Trees given in ‘60s, ‘70s suffer from age

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Luke Hollomon, Staff Writer

Cast your eyes upward as you cross the lawn today. Look upon the trees that adorn the campus. There are many different types of trees, each with its own story. Some are very old, some are very young. Others are getting a bit sick, while some are rather healthy.

Photo by Luke HollomonThis healthy-looking Chinese elm, part of the 1971 gift from the King Foundation, is not so healthy. When the weather warms up, it will have worms.
Photo by Luke Hollomon
This healthy-looking Chinese elm, part of the 1971 gift from the King Foundation, is not so healthy. When the weather warms up, it will have worms.

Now that the leaves are gone, you can see the source of some of the sickness. Those green spots amongst the bare canopies are mistletoe, a common tree parasite.

As a parasite, the mistletoe steals nutrients from a host tree in order to survive, often causing limb damage. Biology department chair Dr. Marcy Brown Marsden shed some light on mistletoe that may reduce fears about its effects.

“It’s not a complete parasite,” Brown said. “It’s actually a hemi-parasite [half-parasite]. See how it is green? That means that it is manufacturing its own sugars. It is probably taking some water and a few nutrients from the tree.”

Brown also said that while many ecologists think that this does weaken trees, others do not believe that the effect is very strong.

Photo courtesy of Lyle NovinskiRev. Fischer (left) and Lyle Novinski (right) plant a tree in front of the old chapel (now the drama building) in 1971.
Photo courtesy of Lyle Novinski
Rev. Fischer (left) and Lyle Novinski (right) plant a tree in front of the old chapel (now the drama building) in 1971.

“If they were in my backyard, I might hire a tree service to prune it, but I would invest more in irrigation,” Brown said. “The drought has been a problem for many trees.”

When she learned of the age of the campus trees, Brown expressed concern about their health since many of the trees were planted in the early development of the University of Dallas.

In those years of the late ‘50s, all the foliage was cleared away to make room for the buildings, and much was immediately replanted.This replanting, according to art professor emeritus Lyle Novinski, resulted in the trees we have today.

Seeing how bare the campus was, a friend of Beatrice Haggerty donated some redbuds and Chinese elms in the 1960s, but only a few survive.

John Stemmons, a Dallas developer, also donated some trees in the late 1960s. These included many of the live oaks that still exist near Carpenter and Anselm Halls, as well as some sycamores near the Tower, which have since died.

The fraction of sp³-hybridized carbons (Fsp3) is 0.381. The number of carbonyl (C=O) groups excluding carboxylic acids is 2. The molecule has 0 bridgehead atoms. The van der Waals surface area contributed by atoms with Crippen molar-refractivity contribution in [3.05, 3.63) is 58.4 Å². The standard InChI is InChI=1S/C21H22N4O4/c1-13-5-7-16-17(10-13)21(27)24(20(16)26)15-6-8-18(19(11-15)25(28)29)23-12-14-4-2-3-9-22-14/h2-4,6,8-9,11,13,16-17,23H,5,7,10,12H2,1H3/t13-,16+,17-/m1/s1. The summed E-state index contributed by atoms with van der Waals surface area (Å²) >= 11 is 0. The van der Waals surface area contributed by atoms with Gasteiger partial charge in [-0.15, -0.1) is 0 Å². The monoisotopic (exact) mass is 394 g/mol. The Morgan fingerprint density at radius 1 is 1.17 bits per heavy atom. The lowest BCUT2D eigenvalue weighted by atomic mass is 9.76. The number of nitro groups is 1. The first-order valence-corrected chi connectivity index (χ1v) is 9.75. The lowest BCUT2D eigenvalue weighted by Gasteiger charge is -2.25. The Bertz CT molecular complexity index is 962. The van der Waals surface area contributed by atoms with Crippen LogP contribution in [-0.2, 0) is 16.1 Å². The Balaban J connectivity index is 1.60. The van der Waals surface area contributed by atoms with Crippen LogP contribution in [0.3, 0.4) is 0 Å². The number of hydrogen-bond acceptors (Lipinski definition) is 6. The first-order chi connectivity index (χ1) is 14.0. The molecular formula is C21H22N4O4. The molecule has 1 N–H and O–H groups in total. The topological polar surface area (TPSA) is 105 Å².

The most substantial gifts came from the work of a former Chaplain, Rev. Donald Fischer, who joined with some of the founding nuns in planting trees near the chapel. One of these nuns, Sister Francis Maria, was photographed by the Texas Catholic while planting, and the paper published the photo in its next edition in 1971.

This prompted the King Foundation to call Novinski and offer more trees. The foundation was willing to donate 250 saplings, worth $5,000. Novinski happily accepted and the trees were planted soon after, mostly through the work of Fischer and Novinski.

The majority of those trees are still living. They are the pines near the gym and the red oaks spread throughout the campus.

While they were planting later that year, chemistry professor Dr. Jack Towne – the founder of the biochemistry department and professor emeritus of chemistry until last year – asked Novinski, “Why are you putting those little sticks all around campus?” Novinski replied, “25 years from today … it will all look different.”

The trees were planted in very specific places to lend the school a certain feel.

“We wanted to capture the ‘nature of place’ of the campus,” Novinski said. “It’s a concept from [writer] Christian Norberg-Schulz.”

Life has always been difficult for these trees. Many suffered from insect damage and under-watering through the years, especially the Chinese elms. Some of the original elms are suffering from a recent worm infestation; if you notice some sickly individuals, that is why.

Many of the trees that were planted in the early days will live for a very long time, although certain varieties are getting very close to the limits of their life spans. Not until 1992 did the university institute a budget line for the replacement of aged trees. Before then, the university had relied on gifts from other organizations.

Fortunately, that line in the budget still exists, and the university will replace many of the now-aged trees in the next few years.

Novinski has done much to replace aged trees. Each spring since the 1970s, he has harvested the seedlings from flowering peach trees that Haggerty donated long ago, cultivated them at his nearby home for 2 to 3 years and returned to plant them on campus.

Most likely, by the end of spring break, all will be in bloom, most prominently near the pathway to Carpenter Hall by Lynch Auditorium.

To make up for recent and impending losses of the old trees, Novinski is planning a planting later in the spring. The yard at his house is littered with about 50 specimens waiting to be transplanted.

Many trees will be here as long as the university. Some live oaks live up to a thousand years, while others die off much sooner. They will slowly be replaced as the “nature of place” and beauty of the university is kept intact through Novinski’s work.

 

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